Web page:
Hans Bűhler, one of the top sales representatives of Crypto, frequently travelled to Arab countries selling cypher machines. Iran had always been one of Crypto’s most loyal customers despite the fact that in 1979 when the Shah was overthrown a new regime took over. In March 1992 Bűhler was arrested in Iran and after nine months of interrogation he was released after bail of US $1million had been paid. BND raised the money and it was transferred to Crypto through their covert mechanism. Bűhler had been unaware of the secret ownership of Crypto, but following his imprisonment and interrogation in Iran, he became suspicious and with the assistance of other distrustful Crypto employees he delved into its murky world. In 1994 the CIA learned that Bűhler was about to disclose the secret relationship between Crypto and Western Intelligence. The CIA wanted him bought off rather than taking legal action to keep him quiet. However, Bűhler refused and it was decided to take out a lawsuit which restrained him from talking to the press. The CIA’s strategy was to draw out the process for years. However, this was in the early years of German re-unification and the issue shook the German government so BND was pulled out of Crypto in 1994. Secretly the CIA bought out BND for $17million and so was now the sole owner of Crypto.

In 1995 Scott Shane of the Baltimore Sun interviewed Bűhler, and as this was in breach of Bűhler’s restraining order, the CIA saw their chance and went for an out-of-court settlement. Bűhler was forced to declare there were no grounds for his accusation against Crypto and Crypto agreed to pay his legal bills. With the settlement Bűhler had been silenced. 

The CIA/NSA continued to use Crypto to spy on the world’s spies, military, diplomats and governments long after the end of the Cold War until it was sold in 2018.


With technological developments and the move, in terms of importance, from hardware to software, Crypto had become less relevant and, squeezed by encryption technology, it was overtaken by companies and platforms such as Google, Microsoft, Yahoo, Facebook, YouTube and Apple. 

According to James Bamford, and confirmed by the whistleblower Edward Snowden, NSA’s metadata collection programme now “targets everyone in the country old enough to hold a phone”. Bamford wrote, “The gargantuan data storage facility NSA has built at Utah will eventually hold zettabytes (1,000,000,000,000,000,000,000) of information. The massive super computer that the NSA has built in Oak Ridge, Tennessee, can search through it all at exaflop (1,000,000,000,000,000,000 operations per second) speeds.” (9) (10)

Crypto had served its purpose of spying on the world for decades and was sold in 2018. It was broken into two parts: Cy One Security in a management buy-out and Crypto International AG. Cy One’s only customer is the Swiss government. Following the revelation of the secret ownership of Crypto in February 2020 by the Washington Post, the Swiss government withdrew the export licence of Crypto International AG. In July 2020 Crypto International AG laid off 83 of its 85 staff. The CIA and BND documents indicate that the Swiss government was aware for decades of Crypto’s long denied secret owners. Not for the first time this brings into question Switzerland’s cherished claims of neutrality.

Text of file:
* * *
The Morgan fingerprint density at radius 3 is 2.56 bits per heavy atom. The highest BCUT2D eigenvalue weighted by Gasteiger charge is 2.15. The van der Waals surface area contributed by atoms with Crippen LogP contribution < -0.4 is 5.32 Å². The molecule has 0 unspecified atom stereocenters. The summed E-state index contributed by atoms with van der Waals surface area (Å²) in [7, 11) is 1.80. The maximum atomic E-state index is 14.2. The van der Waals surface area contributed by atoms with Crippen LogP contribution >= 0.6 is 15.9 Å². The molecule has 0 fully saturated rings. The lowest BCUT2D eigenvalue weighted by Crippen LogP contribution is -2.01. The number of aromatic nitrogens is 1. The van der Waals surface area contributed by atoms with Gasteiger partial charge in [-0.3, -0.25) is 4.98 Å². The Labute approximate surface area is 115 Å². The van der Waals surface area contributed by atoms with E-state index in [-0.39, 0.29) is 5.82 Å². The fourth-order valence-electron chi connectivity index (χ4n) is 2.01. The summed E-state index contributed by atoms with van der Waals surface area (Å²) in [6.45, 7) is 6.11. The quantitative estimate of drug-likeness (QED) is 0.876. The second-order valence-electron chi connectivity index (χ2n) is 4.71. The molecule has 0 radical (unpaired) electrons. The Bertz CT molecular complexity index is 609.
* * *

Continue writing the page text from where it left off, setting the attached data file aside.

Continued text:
Crypto AG’s spying on the world may have ended but surveillance and spying by the CIA, NSA and its allies including GCHQ continues with new, even more sophisticated methods and it is done on an industrial scale as revealed by Edward Snowden.

(1) Miller, Greg, “The Intelligence Coup of the Century”, Washington Post, 11 February 2020.

(2) Ward, Mark, Technology Correspondent, “How GCHQ Built on a Colossal Secret” BBC News, 5 May 2014. Carrera, Gordon, Security Correspondent, “How NSA and GCHQ spied on the Cold War World”, BBC News, 28 July 2015.

(3) Dobson, C., and Payne, R., p.104, “The Dictionary of Espionage”, pub. Grafton, 1984.

(4) Gehlen, Reinhard, p.26, “The Gehlen Memoirs”, pub. Collins, 1972.

(5) Wehrmacht: German armed forces of all three services from 1933 to 1945.

(6) The Five Eyes are the intelligence agencies of the USA, Britain, Australia, New Zealand and Canada.

(7) Bamford, James, “The NSA and Me”, The Intercept, 2 October 2014.

(8) The US Senate Committee to “study Governmental Operations with respect to Intelligence Activities” was chaired by Senator Frank Church and became known as the Church Committee. It was set up in 1975 to investigate abuses by the CIA, NSA, FBI and the Internal Revenue Service. This led to the Department of Justice’s criminal investigation which was never concluded.

(9) A zettabyte is a measure of storage capacity and is sextillion bytes (1021). An exaflop is one quintillion (1018) floating point operations per second. To match what a one exaflop computer system can do in just one second, you would have to perform one calculation every second for 31,688,765,000 years.

(10) Bamford, James, “The NSA and Me”, The Intercept, 2 October 2014.

Argentinian soldiers during the Falklands war